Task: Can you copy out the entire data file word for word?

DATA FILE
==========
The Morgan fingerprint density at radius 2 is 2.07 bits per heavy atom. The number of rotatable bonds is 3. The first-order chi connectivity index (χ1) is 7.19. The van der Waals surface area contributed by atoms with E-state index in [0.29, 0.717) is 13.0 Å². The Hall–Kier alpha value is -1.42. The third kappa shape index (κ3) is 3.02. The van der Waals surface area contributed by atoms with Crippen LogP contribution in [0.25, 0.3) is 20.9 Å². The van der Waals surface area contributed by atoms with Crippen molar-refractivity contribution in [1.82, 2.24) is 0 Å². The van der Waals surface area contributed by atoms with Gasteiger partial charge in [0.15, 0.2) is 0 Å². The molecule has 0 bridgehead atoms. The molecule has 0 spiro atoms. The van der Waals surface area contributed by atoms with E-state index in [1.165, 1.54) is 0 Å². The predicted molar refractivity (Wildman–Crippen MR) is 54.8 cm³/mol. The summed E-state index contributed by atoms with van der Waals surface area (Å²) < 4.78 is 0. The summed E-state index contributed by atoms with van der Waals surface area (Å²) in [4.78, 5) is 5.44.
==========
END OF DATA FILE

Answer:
The Morgan fingerprint density at radius 2 is 2.07 bits per heavy atom. The number of rotatable bonds is 3. The first-order chi connectivity index (χ1) is 7.19. The van der Waals surface area contributed by atoms with E-state index in [0.29, 0.717) is 13.0 Å². The Hall–Kier alpha value is -1.42. The third kappa shape index (κ3) is 3.02. The van der Waals surface area contributed by atoms with Crippen LogP contribution in [0.25, 0.3) is 20.9 Å². The van der Waals surface area contributed by atoms with Crippen molar-refractivity contribution in [1.82, 2.24) is 0 Å². The van der Waals surface area contributed by atoms with Gasteiger partial charge in [0.15, 0.2) is 0 Å². The molecule has 0 bridgehead atoms. The molecule has 0 spiro atoms. The van der Waals surface area contributed by atoms with E-state index in [1.165, 1.54) is 0 Å². The predicted molar refractivity (Wildman–Crippen MR) is 54.8 cm³/mol. The summed E-state index contributed by atoms with van der Waals surface area (Å²) < 4.78 is 0. The summed E-state index contributed by atoms with van der Waals surface area (Å²) in [4.78, 5) is 5.44.